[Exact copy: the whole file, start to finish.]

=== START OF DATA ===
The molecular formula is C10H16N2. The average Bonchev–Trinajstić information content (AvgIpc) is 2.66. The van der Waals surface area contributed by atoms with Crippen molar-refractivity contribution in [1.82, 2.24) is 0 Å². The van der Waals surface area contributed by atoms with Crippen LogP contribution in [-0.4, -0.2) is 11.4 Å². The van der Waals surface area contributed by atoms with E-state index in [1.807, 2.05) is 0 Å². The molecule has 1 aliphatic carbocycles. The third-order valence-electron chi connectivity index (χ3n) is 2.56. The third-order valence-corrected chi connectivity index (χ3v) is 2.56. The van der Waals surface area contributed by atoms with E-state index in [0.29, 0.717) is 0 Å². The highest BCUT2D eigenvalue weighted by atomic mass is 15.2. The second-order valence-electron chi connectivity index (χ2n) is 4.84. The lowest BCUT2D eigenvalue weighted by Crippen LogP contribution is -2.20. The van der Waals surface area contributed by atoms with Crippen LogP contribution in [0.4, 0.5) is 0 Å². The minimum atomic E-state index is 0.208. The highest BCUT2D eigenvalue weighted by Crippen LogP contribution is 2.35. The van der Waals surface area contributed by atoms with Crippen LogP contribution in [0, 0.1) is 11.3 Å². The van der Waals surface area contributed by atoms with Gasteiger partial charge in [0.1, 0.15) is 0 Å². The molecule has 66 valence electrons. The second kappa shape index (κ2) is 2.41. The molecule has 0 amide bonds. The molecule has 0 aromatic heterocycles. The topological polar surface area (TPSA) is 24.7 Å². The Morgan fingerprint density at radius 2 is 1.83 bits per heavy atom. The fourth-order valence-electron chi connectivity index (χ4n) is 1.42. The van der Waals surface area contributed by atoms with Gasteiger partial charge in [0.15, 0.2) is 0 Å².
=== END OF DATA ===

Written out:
The molecular formula is C10H16N2. The average Bonchev–Trinajstić information content (AvgIpc) is 2.66. The van der Waals surface area contributed by atoms with Crippen molar-refractivity contribution in [1.82, 2.24) is 0 Å². The van der Waals surface area contributed by atoms with Crippen LogP contribution in [-0.4, -0.2) is 11.4 Å². The van der Waals surface area contributed by atoms with E-state index in [1.807, 2.05) is 0 Å². The molecule has 1 aliphatic carbocycles. The third-order valence-electron chi connectivity index (χ3n) is 2.56. The third-order valence-corrected chi connectivity index (χ3v) is 2.56. The van der Waals surface area contributed by atoms with E-state index in [0.29, 0.717) is 0 Å². The highest BCUT2D eigenvalue weighted by atomic mass is 15.2. The second-order valence-electron chi connectivity index (χ2n) is 4.84. The lowest BCUT2D eigenvalue weighted by Crippen LogP contribution is -2.20. The van der Waals surface area contributed by atoms with Crippen LogP contribution in [0.4, 0.5) is 0 Å². The minimum atomic E-state index is 0.208. The highest BCUT2D eigenvalue weighted by Crippen LogP contribution is 2.35. The van der Waals surface area contributed by atoms with Crippen LogP contribution in [0, 0.1) is 11.3 Å². The van der Waals surface area contributed by atoms with Gasteiger partial charge in [0.1, 0.15) is 0 Å². The molecule has 66 valence electrons. The second kappa shape index (κ2) is 2.41. The molecule has 0 amide bonds. The molecule has 0 aromatic heterocycles. The topological polar surface area (TPSA) is 24.7 Å². The Morgan fingerprint density at radius 2 is 1.83 bits per heavy atom. The fourth-order valence-electron chi connectivity index (χ4n) is 1.42. The van der Waals surface area contributed by atoms with Gasteiger partial charge in [0.15, 0.2) is 0 Å².